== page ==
|Biáng! on 4-10 Main Street in Flushing|
The same owners that brought you Xi'An famous food (made popular from visits by Anthony Bourdain and Andrew Zimmern) in New York have opened a new restaurant called Biáng! which has a liquor license and everything to serve some finer authentic populat street foods (they serve Liang Pi cold skin noodles!!) from the city of Xi'An. What I was most surprised about was they served a famous local staple food from Xi'An called Biáng Biáng noodles which I have only tasted in Xi'An before. But now, I can get some here in New York! Godamn! If you love cumin then this is the place to go to. Your hair and clothes will also hold cumin stench after you leave so you can remember your meal for a couple of hours (or days)!
|Biáng restaurant in Flushing -nykeiko.com|
Everything on the menu is spicy but good thing you get to choose the level of spice you want. I normally would go for spicy but I know that at Xi'An famous foods, they do not skimp out on the spice so I wussed out and got medium spicy for my noodles which still made me sweat like a godamn pig. We got the skewers in super spicy which was tolerable and good. We got a cold beer to help cool the spiciness but so you know, it's BYOB so you don't have to pay $5 for a bottle of Taiwan beer :)
|Spicy cucumber salad with garlic and chili oil|
|A nice cold beer to help cool our mouths from the hot dishes|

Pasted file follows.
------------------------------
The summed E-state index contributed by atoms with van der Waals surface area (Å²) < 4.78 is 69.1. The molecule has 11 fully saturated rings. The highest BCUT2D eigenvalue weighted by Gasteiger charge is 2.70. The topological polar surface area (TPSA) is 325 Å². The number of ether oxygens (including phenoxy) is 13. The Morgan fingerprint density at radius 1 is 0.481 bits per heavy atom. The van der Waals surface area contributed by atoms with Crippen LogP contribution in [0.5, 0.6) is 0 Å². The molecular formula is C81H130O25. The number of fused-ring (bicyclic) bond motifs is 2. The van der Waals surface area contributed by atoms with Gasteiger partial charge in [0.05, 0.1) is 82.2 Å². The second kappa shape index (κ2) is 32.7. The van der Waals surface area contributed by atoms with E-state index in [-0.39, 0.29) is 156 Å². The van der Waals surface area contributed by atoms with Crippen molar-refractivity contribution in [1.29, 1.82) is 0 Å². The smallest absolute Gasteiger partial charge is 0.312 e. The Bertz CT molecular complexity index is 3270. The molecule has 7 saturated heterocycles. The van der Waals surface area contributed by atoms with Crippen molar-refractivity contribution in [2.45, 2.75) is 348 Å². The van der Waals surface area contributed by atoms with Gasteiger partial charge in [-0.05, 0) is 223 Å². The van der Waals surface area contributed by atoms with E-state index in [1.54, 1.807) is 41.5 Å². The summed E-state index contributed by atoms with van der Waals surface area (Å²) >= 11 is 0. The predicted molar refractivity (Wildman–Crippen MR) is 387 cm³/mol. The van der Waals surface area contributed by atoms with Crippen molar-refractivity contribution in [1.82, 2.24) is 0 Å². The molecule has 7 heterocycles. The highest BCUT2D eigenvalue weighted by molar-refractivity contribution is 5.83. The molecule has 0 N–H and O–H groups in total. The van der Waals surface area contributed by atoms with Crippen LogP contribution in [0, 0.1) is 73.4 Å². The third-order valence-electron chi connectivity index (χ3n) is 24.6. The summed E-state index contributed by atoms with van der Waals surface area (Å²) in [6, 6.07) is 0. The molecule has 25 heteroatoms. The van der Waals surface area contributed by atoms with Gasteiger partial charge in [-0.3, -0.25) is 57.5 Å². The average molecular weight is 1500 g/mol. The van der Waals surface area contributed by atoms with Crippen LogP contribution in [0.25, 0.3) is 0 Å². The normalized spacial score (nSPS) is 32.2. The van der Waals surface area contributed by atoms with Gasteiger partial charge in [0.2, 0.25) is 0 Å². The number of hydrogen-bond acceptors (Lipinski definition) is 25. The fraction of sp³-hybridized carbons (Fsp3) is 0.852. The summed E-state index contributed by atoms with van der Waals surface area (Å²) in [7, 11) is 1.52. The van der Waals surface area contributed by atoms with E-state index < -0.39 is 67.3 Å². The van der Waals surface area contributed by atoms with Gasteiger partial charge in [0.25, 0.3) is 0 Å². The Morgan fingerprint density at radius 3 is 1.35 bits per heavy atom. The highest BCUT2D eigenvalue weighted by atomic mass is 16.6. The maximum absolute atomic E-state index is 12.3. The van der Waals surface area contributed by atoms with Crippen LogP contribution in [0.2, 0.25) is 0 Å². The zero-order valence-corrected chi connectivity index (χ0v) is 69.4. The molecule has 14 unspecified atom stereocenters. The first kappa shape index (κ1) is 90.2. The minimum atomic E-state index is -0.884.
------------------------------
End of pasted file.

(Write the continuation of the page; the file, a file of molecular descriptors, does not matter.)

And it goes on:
Oxtail Biáng Biáng noodles soup and Spicy lamb cumin Biáng Biáng noodles. You can always add $1.50 to any noodle dish to make it a hot soupy noodle dish.
|Biáng Biáng noodles in Flushing|
When I visited Xi'An for the first time last year, we saw the word Biáng Biáng almost everywhere on the streets since it is a very popular handmade noodle dish in the province of Shanxi in China. This type of noodles was a staple food for the poor living in the countryside but it is now served everywhere in Shanxi. I never thought that I'd see this word again outside of Xi'an as it was the only place I have ever seen this word. It is composed of 58 strokes and a rare and weird Chinese character which most Chinese people cannot read or recognize at first if they are not from the province!
|I took this in Xi'an when we first entered the city.|
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